An Open Breakup Letter to Justin Timberlake

Justin Timberlake performing during the Super Bowl LII Pepsi Halftime Show in 2018

Dear Justin Timberlake (can I still call you JT?), I am writing to inform you that we’re through. I’m breaking up with you.

Let me back up.

I realize it’s been awhile since we last talked. In fact, I know that this is actually the first time. You don’t know me from Adam, and that’s OK. But I pray it somehow encourages you—even though I’m breaking up with you.

I should specify that this has nothing to do with your hunting outfit from the Pepsi Super Bowl LII Halftime Show. Camouflage isn’t my thing, but I thought it looked fine next to Ryan McKenna’s hoodie. And I don’t want to deny your talents: You’re the best Saturday Night Live host this side of Steve Martin (sorry-not-sorry, Alec), and you’re a delight every single time I see you hanging with your pal Jimmy on his evening show. Your voice isn’t half bad, either.

But let’s be real: As much as I’d like to say “It’s not you, it’s me,” this is actually all about you.

We’re both husbands and fathers, Justin. We both know the love of strong wives. We have both experienced the joy of welcoming a child into the world. It’s really something, isn’t it? Having our minds blown and our hearts burst with love on a daily basis.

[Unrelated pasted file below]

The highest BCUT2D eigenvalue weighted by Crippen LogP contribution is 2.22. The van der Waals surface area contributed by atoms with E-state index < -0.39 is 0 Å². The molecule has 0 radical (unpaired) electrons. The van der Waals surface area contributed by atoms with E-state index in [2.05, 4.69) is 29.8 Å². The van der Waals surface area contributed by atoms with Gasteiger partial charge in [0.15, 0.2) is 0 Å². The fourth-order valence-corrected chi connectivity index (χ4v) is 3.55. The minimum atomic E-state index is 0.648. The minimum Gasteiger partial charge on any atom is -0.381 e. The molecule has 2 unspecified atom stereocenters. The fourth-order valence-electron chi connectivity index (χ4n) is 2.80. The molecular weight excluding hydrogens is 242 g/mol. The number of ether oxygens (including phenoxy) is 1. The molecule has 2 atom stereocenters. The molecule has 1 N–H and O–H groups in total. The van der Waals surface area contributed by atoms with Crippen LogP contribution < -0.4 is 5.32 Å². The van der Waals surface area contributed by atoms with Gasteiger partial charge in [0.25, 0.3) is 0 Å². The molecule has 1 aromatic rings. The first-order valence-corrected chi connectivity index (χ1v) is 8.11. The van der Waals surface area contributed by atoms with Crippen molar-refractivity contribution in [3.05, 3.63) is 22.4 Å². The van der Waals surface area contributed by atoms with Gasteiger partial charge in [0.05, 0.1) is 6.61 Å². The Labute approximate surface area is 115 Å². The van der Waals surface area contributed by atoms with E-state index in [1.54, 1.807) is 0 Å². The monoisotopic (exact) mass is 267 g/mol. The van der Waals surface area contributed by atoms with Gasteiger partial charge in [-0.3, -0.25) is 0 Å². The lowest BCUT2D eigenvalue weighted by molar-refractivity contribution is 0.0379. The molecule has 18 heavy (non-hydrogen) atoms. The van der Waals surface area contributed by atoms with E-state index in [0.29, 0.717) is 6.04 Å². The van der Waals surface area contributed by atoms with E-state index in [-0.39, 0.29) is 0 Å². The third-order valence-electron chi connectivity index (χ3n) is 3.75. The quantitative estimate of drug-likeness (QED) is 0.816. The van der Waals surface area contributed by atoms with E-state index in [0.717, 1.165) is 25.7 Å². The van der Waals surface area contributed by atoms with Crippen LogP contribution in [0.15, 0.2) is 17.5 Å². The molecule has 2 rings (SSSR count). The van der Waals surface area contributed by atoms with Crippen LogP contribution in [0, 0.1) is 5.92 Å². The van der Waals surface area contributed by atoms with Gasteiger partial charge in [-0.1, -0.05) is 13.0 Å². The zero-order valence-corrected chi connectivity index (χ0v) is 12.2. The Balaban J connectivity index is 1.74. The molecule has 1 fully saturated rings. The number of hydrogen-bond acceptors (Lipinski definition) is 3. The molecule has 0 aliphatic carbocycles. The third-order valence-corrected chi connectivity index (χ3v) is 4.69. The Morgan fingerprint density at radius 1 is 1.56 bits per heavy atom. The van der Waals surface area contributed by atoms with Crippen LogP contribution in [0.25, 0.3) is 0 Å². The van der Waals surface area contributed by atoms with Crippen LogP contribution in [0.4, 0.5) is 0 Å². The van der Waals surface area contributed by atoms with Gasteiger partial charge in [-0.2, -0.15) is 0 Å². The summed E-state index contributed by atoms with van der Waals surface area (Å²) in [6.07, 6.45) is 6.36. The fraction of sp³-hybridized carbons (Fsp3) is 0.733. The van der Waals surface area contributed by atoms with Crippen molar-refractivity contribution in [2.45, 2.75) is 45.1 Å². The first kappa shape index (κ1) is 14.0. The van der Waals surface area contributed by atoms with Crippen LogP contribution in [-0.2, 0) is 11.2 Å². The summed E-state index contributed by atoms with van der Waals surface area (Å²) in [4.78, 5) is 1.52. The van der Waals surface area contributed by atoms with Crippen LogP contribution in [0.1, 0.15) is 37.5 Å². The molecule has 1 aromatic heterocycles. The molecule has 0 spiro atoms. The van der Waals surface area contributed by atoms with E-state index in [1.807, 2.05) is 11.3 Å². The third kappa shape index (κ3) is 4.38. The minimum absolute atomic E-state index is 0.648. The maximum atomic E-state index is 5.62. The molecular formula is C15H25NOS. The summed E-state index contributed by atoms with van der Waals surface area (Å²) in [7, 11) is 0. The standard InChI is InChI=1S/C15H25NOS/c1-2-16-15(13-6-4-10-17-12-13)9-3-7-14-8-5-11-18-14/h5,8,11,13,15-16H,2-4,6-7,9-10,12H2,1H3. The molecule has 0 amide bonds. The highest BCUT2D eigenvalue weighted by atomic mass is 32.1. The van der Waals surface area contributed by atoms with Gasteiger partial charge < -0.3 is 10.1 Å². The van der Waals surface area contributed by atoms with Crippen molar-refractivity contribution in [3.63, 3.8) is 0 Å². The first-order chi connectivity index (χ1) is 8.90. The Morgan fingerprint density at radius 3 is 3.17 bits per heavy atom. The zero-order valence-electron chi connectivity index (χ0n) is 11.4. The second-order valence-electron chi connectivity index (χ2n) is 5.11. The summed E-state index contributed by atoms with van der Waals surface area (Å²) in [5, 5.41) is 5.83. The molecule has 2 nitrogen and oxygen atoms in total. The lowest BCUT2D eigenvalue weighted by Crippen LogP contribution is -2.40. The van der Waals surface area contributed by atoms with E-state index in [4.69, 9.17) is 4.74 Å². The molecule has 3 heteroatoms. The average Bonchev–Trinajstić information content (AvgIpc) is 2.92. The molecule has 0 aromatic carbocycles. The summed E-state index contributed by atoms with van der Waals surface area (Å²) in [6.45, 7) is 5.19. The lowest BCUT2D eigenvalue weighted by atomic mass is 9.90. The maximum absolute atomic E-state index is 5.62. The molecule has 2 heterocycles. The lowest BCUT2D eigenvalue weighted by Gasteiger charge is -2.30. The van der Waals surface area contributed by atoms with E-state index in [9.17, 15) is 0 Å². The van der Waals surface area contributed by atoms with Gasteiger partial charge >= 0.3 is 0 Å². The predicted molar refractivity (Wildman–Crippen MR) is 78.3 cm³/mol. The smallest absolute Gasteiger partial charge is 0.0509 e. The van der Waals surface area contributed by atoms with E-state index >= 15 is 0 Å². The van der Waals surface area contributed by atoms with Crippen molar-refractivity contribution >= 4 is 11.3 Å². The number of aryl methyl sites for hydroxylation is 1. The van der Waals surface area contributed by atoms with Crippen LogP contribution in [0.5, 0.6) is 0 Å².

Kids are the best.

It’s actually on behalf of the kids that I am writing this breakup letter. Not because I speak for them (I don’t), but because I care so deeply for the men and women that they will become—just as I know you do for your son.

I’d like to think that you’d want your son to grow up to be a man who respects women. We’ve seen and heard such raw, tragic, inexcusable stories in this age of #MeToo, as women like Rachael Denhollander, Alyssa Milano, and so many more have come forward. We’ve seen the fruits of what happens when men (and societies) denigrate women and withhold from them their inherent right to be treated with respect.

We must find a better way forward. We will find a better way forward.

To do that, though, we have to take this problem more seriously. We can’t simply address the symptoms and the wounds. We must start seeing clearly the roots and begin digging them up.

I’m talking about our popular culture.

I’m not here to blindly rail and flail against it. There are many fine things that have come from it. However, there are many ways that it actually undergirds a view of women that subverts their true strength, wisdom, and beauty. And unfortunately, a lot of that subversion can be found in your music. Your catchy, infectious music.

Filthy,” for example, contains demands for your partner to gratify you sexually and seems barely, and only superficially, concerned with the idea of consent.

Or what about “Pusher Lover Girl” from The 20/20 Experience? A song wherein your paramour’s value to you is how addicted you are to the ways she gratifies you sexually? Like she’s little more than the sexual drug with which you get your high?